21. Oh, one other thing…having just celebrated 27 years of marriage a couple of weeks ago, my wife and I can probably give our own advice on faithfulness and purity. Who needs whatever that guy’s name is anyway those long-winded responses discuss. The holy scriptures are sufficient for all righteousness living. Godly authors as described on this blog are icing on the cake. God is indeed merciful, gracious, and greatly to be praised!

  22. For what it’s worth, I always had a similar “eeew, it’s the crazy courtship people again!” reaction when I came across people recommending “I Kissed Dating Goodbye.” I had a few unpleasant incidents with strong proponents of courtship in college and didn’t want anything to do with them.

    Then I got a little older and came across Josh Harris’ follow-up / companion book entitled “Boy Meets Girl.” I read it and have to admit that I was pleasantly surprised. Courtship, as Harris defines it, seems a lot more like dating with a mindset of purity than what I’d run across before. I’ve not read “I Kissed Dating Goodbye”, but if it’s got half the helpful content of “Boy Meets Girl”, we ought to be handing this book out left and right in our youth groups.

    All that to say, this book is NOT the anti-relationship manifesto many people assume it to be.

    And Chris, I’d seriously consider picking up “Boy Meets Girl” too. It’s an excellent and very practical book.

  23. Thanks, Nathan. I’m profiting much from I Kissed Dating Goodbye, and I’ve got a copy of Boy Meets Girl to follow it up with. Very helpful stuff. I’m grateful for Josh’s ministry.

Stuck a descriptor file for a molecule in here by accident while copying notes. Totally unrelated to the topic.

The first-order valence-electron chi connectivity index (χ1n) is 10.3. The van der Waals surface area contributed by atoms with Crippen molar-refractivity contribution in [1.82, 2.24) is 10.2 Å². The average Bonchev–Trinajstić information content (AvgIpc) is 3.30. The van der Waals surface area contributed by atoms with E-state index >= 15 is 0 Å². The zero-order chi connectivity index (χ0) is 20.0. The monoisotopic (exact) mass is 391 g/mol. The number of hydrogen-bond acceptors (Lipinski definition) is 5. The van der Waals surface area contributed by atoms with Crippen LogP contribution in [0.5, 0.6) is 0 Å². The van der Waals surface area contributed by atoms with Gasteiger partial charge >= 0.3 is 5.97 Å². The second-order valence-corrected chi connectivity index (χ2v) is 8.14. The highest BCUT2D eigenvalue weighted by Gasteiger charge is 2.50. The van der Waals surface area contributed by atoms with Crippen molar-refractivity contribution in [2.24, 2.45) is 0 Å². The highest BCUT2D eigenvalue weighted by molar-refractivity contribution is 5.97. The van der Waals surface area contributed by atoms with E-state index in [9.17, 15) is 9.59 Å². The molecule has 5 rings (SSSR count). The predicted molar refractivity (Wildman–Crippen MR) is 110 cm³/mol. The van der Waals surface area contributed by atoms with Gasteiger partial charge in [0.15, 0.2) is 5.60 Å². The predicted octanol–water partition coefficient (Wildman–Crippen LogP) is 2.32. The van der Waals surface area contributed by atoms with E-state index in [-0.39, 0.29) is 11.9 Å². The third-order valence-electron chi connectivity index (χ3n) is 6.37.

BTW, I think these concepts must be taught before kids are teens—like to parents of young children.

  24. I’m still shaking my head how the Bill Gothard seminars got into this conversation!

    Josh Harris is a young man whose hand I would like to shake someday. I am overwhelmed how Jesus has used him in His services. His frank and honest books about dealing with purity/sexual lust, dating/courtship, and the adventures in his courtship and engagement with Shannon have the hand of the Master all over them.

    If I ever have the privilege of meeting Josh and Shannon I want to thank them for their humility and honesty in sharing their story, from the sublime to the tragic. I am humbled and awed how God took Shannon’s sad story and transformed it into something beautiful. Josh praises and loves his wife very much. We all could learn from his example. May all of us who are fortunate to be married seek to serve our Savior by allowing Him to glorify Himself in our lives.

  25. Oh yes, if anything in my above post is incorrect or inappropriate, Chris please accept my apologies. I have a very high respect for the Harrises, though I have never met them.